Voice Disorders

A voice disorder is characterized by a non typical, and unpleasant quality of voice. It can be excessively harsh, breathy, hoarse, or abnormal pitch, or loudness, given age and gender. It is always recommended that anyone with an unpleasant/non typical sounding voice, pain in the laryngeal area (around the adam's apple or voice box), or a suspected voice disorder seek immediate attention from a qualified physician. Usually an Otolaryngologist (or Ear, Nose and Throat doctor) will be the professional to diagnose and recommend treatment for a vocal disorder. The causes can be varied from vocal pathology, incorrect use of the voice, or just cheering at a football game. Vocal misuse can lead to the development of a voice disorder, thus it is important to protect and care for your voice. Some general guidelines are as follows:
1. Make sure your child drinks plenty of liquids daily. Water hydrates/lubricates the tissues around the vocal folds.
2. Your voice can tell on you if you are not caring for your body, or if you are sick. Thus, it is important to follow a healthy plan of diet and exercise.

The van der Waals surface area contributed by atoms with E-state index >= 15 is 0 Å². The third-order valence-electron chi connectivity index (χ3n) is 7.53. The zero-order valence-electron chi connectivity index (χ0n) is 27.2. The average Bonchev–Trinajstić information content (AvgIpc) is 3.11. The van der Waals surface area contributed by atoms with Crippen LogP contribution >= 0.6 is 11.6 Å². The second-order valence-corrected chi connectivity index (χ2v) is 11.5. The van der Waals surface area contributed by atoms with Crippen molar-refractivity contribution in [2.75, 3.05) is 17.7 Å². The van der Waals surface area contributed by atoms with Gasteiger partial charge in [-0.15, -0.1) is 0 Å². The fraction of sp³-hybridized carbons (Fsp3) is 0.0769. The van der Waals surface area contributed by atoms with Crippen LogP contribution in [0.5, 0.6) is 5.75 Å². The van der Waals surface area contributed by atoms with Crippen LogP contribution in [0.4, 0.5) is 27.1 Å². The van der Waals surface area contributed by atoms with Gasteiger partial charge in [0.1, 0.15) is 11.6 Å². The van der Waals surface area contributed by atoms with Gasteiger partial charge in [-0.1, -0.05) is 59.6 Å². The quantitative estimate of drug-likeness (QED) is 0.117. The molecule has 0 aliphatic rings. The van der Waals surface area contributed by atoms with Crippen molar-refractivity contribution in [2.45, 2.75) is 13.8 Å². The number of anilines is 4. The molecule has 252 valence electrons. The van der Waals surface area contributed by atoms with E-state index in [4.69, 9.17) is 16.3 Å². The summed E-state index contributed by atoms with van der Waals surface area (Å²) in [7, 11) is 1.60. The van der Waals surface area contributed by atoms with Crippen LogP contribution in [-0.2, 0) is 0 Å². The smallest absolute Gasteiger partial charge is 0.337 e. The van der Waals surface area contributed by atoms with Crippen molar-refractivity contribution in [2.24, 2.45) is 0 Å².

3. Refrain from shouting, yelling excessively. In creased/prolonged loudness of speech during sporting events, concerts, loud places and/or improper tension of the laryngeal area to increase volume may contribute to poor vocal quality.
4. Use products that have a dehydrating effect on the body and voice in moderation (i.e. caffeine). Smoking (even second hand smoke) and allergens can be irritating to the vocal cords/larynx as well.
5. For children, try to reduce making gruff noises such as car/motor sounds with the voice. This may place stress on the vocal folds.
6. If your child is using his/her voice in extracurricular activities such as singing, debating, or cheering, please seek professional advice for the proper way to project your voice without placing strain on the vocal folds.

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